* Software should work correctly on any Unix system, including Mac OS-X, but authors didn't have an opportunity to test it on any other platform.
 
Examples of methods for model-building with the use of spatial restraints 

 
MolProbity is a web server recommended as a complementary resource for testing models for the presence of high-resolution features.
 
Example: discrimination of native-like complexes from low-resolutions docking decoys of pseudouridine synthase TruA from Thermus thermophilus.


The example file set of low-resolution docking decoys was obtained by a docking with GRAMM {Vakser 1995} of a TruA enzyme structure (PDB code 1VS3, apo form) to its tRNA substrate (PDB code 2V0G, a complex with an unrelated protein). As a reference we used the native structure of this complex (PBD code 2NR0)(Figure 1). We produced 30000 decoys with the grid step = 3.5 , and repulsion parameter = 20. The grid-step radius was used as a projection of an atom. The systematic search through the rotational coordinates was performed every 10 degree.

For discrimination of native-like complexes with FILTREST3D we used five distance restraints to prepare restraints file. First, we chose protein residues R50 and N52 known to be involved in catalysis of isomerization of U39 in tRNA and introduced two specific amino acid-nucleotide restraints. Second, we identified additional putative RNA-binding residues (R23, H119, R162.) that were both predicted as RNA-binding by the PPRINT webserver (Figure 2A) and were located in regions of positive electrostatic potential (Figure 2B), as calculated with the APBS tool with the PyMol program {DeLano 2002} for performing electrostatic calculations. For these three residues we defined a general restraint for interactions with any nucleotide of the whole tRNA molecule.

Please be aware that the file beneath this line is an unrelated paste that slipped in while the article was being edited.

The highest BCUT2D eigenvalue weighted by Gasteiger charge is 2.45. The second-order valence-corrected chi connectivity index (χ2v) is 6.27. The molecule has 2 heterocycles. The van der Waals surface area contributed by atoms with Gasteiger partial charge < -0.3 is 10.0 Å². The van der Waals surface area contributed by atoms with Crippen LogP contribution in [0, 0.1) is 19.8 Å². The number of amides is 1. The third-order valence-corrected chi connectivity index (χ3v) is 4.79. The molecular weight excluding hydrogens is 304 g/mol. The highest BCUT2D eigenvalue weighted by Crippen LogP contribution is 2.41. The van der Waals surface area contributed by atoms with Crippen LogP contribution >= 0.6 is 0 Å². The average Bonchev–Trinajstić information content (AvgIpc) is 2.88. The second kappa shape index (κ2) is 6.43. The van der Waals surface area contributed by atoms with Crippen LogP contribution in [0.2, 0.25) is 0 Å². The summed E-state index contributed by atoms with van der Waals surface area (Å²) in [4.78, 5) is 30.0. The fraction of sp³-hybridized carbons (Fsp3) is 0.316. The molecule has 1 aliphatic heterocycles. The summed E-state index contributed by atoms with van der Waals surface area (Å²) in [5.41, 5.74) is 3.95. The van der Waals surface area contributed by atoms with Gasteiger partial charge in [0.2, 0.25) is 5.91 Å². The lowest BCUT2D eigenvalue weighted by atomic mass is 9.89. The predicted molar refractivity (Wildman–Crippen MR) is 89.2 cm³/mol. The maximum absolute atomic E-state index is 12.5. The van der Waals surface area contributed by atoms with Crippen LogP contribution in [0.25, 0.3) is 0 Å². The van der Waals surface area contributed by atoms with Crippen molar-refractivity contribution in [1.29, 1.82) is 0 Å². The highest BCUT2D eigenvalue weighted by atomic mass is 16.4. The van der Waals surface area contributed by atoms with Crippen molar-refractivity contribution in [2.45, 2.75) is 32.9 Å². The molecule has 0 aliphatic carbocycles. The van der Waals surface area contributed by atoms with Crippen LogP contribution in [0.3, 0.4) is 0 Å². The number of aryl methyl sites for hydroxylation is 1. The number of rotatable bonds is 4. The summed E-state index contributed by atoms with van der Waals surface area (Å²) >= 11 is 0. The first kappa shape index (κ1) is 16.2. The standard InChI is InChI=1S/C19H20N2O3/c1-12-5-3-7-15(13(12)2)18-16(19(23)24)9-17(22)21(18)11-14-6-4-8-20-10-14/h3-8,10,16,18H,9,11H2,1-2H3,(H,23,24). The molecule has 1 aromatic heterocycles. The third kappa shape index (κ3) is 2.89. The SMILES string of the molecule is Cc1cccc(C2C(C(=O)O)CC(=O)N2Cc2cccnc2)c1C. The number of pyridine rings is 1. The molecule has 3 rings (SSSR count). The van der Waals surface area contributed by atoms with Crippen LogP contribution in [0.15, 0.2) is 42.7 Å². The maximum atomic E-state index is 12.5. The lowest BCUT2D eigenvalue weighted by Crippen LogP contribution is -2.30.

Then filtrest program was run:


Filtrest –r restr.txt –d list.txt– o filtrest.out


The filtering took 500 minutes with the standalone version of the program running on a Linux workstation with 3,06 GHz processor. In the output file 2 decoys satisfies restrains completely. They exhibit the RMSD to the native structure of 22.36 Å and 26.56 Å (Figure 3). They are similar to each other and can be considered native-like.


Figure 1: The native structure of pseudouridine synthase TruA in complex with leucyl tRNA, which was used as a reference.

 

 

Figure 2: The analysis of the protein surface of TruA. A – Regions, which according to PPRINT server could interact with RNA are colored yellow. B – Electrostatic map of the protein surface. The positive charged regions are blue, while negative charged regions are red.

Picture A                                                                                                       Picture B

 

Figure 3: A,B – Each of two best scored decoys, which were found by Filtrest3D superimposed on the reference structure of complex. Only proteins are superimposed. Reference structure is colored in blue tones, while decoys are colored in red tones. All atoms, which were used to make restraints have VDW representation. Cα of marked amino acids are colored white, while O3’ atoms of nucleic acids are yellow. C – Two best scored decoys. Proteins are superimposed.

Picture A

Picture B

 

Picture C


Restraints file syntax
 
A detailed manual for restraints file syntax is here. Online help is available for both web server and command line interface.